Lack of experience in the field of nuclear energy also raises questions. "It is unclear whether the Turkish regulatory agency to oversee the Russian were building Russian nuclear power plant and operating it in Turkey," — said the deputy director of the Energy Security Initiative (Energy Security Initiative) of the Brookings Institution Kevin Massey (Kevin Massy). He traveled to Turkey this year to explore its energy plans, and this week issued its report on the results of the research. Regulators under the Ministry of Energy, which promotes the project. This is the concern of the former Turkish diplomat and chairman of the Center for Economic and Foreign Policy Studies Sinan Ulgen (Sinan Ulgen). "The complete independence of the regulatory authorities nuclear industry is central to achieving a safe transition to nuclear power — he says. — Many accidents including Fukushima, show that this is a key component of the safety of nuclear power plants. "
In connection with the transfer of nuclear technology and the supply of equipment for nuclear power plants is also a problem of distribution. As noted by blogger Dan Yurman (Dan Yurman) of the American Society of Nuclear Energy in the contract for the construction of "Akkuyu" Turkey managed to bypass the most difficult moments of the fuel cycle, which are associated with the spread and the bomb. "Keep in mind that Russian Turkey will not create enrichment and reprocessing. If they do the same for the other two planned to build nuclear power plants, then they will have hands clean, "- said the blogger.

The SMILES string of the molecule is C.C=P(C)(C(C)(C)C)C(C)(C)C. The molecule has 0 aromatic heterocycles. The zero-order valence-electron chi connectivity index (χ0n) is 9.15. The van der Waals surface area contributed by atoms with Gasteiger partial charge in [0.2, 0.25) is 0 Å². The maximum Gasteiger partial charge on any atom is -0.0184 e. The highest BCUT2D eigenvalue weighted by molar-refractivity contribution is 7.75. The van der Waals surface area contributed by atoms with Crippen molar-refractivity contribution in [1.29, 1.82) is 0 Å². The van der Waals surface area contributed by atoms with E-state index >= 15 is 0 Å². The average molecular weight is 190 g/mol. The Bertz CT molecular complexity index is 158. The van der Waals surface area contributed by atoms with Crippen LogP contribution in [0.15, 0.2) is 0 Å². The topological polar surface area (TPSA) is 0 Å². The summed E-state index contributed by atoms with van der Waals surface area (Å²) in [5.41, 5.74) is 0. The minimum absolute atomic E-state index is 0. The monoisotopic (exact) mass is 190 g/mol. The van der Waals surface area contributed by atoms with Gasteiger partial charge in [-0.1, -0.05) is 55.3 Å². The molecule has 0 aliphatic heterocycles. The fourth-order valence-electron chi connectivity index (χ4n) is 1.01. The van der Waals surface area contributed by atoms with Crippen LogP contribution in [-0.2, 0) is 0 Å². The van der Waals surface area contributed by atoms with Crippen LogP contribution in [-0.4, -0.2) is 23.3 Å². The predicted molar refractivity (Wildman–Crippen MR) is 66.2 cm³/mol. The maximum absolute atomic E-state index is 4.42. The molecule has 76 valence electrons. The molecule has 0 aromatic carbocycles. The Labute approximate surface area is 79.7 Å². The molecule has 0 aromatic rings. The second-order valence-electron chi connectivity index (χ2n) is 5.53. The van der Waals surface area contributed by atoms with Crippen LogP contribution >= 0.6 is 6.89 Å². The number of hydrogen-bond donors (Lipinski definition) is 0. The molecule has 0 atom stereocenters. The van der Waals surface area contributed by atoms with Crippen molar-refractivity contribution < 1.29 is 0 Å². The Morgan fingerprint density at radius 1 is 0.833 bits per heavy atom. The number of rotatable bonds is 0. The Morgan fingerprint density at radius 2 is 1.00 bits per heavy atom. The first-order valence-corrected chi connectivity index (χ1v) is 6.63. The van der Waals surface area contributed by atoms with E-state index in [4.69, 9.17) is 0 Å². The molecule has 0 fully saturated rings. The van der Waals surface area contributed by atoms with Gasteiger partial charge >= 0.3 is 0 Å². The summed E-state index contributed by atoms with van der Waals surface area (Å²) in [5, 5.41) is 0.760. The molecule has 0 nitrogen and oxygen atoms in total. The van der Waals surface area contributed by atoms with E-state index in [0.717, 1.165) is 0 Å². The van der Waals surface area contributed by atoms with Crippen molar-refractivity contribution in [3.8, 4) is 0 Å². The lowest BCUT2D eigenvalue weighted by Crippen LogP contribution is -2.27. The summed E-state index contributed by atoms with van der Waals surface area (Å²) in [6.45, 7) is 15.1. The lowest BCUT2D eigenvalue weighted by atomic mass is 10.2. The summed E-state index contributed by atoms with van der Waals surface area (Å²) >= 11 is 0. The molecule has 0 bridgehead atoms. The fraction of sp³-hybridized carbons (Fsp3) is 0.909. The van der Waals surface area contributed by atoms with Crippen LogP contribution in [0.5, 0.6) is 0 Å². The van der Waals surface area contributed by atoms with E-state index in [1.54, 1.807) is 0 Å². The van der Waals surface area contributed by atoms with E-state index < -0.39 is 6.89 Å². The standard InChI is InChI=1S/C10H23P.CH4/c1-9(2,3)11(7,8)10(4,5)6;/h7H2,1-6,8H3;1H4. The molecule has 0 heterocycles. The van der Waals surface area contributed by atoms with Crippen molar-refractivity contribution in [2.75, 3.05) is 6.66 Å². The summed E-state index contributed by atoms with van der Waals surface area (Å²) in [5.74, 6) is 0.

Washington has largely been silent. The State Department declined to comment on the Turkish plan to build nuclear power plants and the agreement with Russia, and did not make any official and public statements. "Since the United States is almost unheard open criticism" — says the Pamirs. However, he adds, "if you show interest in Russian, it can be regarded as a dangerous relationship." (In the late 1990s, the Clinton administration imposed sanctions against four Russian companies in connection with the fact that they allegedly supplying missile and nuclear technology and equipment to Iran. Sanctions were lifted in 2004.)
"We have never objected to the construction of Turkey’s civilian nuclear power, because it, unlike, for example, that Iran does not violate the Treaty on the Non-Proliferation of Nuclear Weapons", — said the former ambassador to Turkey, Eric Edelman (Eric Edelman). According to him, a solid reputation in Turkey says that there should not be a big concern about its goals. At the same time, he said: "But that could change if Iran becomes a nuclear power. And I think such changes are possible. In my opinion, Turkey is mainly interested in the development of civil nuclear energy, and does it sincerely. But now the situation has changed. Now we must remember that she was thinking of signing agreements for reactors not only with Russia, but also with South Korea as part of a long-term strategy of risk insurance in case of nuclear proliferation in the Middle East. "